Looking to lock up the creators of one of TV’s few successful young comedies, 20th Century Fox TV has inked a deal to keep “How I Met Your Mother” showrunners Carter Bays and Craig Thomas on the lot through 2010.
Multiyear pact, worth mid-seven figures over the length of the agreement, covers the former “Late Show With David Letterman” scribes’ services as showrunners on the CBS skein. It also anticipates Bays and Thomas developing new projects for 20th.
In addition to their producing and writing fees, new deal gives Bays and Thomas an increased ownership stake in “How I Met Your Mother.”
Execs at 20th have been actively working to sew up the talent behind their key comedies. Studio recently renewed its overall deal with “My Name Is Earl” creator Greg Garcia.
“Earl” and “How I Met Your Mother” are considered 20th’s best shots of landing a half-hour live-action comedy in the lucrative syndication marketplace over the next couple of years. Keeping the shows on track creatively is thus a major priority for the studio.
“We wanted to continue servicing a show we feel is ultimately going to be financially successful for the studio,” said 20th prexy Gary Newman, who said Bays and Thomas “have shown themselves to be incredibly versatile talents” at a relatively young age.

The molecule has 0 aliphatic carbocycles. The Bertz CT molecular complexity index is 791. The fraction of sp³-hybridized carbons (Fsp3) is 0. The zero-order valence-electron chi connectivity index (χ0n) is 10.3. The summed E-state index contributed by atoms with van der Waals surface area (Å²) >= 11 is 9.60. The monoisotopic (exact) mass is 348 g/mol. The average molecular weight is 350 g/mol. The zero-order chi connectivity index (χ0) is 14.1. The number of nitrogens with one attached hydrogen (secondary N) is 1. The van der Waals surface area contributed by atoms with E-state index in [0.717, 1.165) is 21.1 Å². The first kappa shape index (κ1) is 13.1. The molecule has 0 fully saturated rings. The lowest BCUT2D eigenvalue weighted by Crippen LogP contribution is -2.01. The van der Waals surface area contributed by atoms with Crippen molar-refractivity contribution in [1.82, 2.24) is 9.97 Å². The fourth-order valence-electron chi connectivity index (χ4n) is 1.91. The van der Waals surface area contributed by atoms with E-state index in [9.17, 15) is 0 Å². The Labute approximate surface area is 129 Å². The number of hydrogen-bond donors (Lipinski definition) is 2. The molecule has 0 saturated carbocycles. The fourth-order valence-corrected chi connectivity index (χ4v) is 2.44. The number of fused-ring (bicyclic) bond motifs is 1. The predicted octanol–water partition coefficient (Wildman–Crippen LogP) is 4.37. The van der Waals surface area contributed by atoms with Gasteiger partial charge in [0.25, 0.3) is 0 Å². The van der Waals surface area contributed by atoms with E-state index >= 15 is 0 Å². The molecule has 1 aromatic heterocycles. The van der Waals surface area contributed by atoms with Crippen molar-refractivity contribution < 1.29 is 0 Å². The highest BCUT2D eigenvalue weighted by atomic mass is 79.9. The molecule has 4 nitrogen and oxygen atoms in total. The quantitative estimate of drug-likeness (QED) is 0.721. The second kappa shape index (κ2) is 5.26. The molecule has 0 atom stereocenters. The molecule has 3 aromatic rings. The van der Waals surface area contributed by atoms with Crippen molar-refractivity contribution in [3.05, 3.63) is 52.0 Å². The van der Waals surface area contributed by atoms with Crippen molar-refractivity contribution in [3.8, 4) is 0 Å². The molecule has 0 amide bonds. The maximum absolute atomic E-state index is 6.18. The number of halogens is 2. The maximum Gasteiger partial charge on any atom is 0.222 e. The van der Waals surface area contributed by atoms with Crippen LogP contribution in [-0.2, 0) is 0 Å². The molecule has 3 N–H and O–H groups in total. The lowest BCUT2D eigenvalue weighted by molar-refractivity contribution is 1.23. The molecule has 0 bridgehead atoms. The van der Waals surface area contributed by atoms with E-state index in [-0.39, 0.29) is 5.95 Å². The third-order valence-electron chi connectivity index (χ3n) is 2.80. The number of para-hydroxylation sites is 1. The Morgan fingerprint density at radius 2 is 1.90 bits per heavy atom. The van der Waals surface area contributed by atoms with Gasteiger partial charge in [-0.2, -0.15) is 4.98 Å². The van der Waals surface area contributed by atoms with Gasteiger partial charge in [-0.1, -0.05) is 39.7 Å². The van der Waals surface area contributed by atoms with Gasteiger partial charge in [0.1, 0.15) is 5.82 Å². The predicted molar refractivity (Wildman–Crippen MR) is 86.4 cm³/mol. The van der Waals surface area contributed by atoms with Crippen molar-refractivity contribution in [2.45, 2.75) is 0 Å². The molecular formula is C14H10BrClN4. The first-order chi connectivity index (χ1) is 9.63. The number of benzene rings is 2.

Newman said he looks forward to Bays and Thomas developing, but he won’t be rushing them.
“The marketplace for comedy is so difficult, when you’ve created a little foothold, you’d be insane to move your showrunners off a show,” he said.
Bays and Thomas said staying put at 20th wasn’t a tough call.
“When we came here from Letterman, ‘HIMYM’ was the first pilot we ever wrote, and working with 20th, they got it on the air,” Thomas said. “We like those statistics.”
What’s more, Bays added, “Craig just bought a house in Culver City, and the drive from anywhere else would be unbearable.”
Scribes echoed Newman’s take on the possibility of new development.
“It’s something we want to do in the future, but for now, we’re focusing all our efforts on this show,” Bays said.
Since premiering in fall 2005, “How I Met Your Mother” has been a solid ratings performer in the Eye’s Monday comedy block. This fall, it moved into the key 8 p.m. leadoff position and managed to hold onto its audience despite tough competish from NBC’s “Deal or No Deal” and Fox’s “Prison Break.”
More than ratings, however, laffer has generated media buzz, something few CBS skeins — and not many half-hour comedies — are doing these days.
Skein landed on a number of year-end top 10 lists. And a Google search of the show’s title brings back more than 1.8 million results — nearly double the number generated by higher-rated (and longer-running) laffers such as CBS’ “Two and a Half Men.”
Scribes are repped by UTA, 3 Arts and Jared Levine.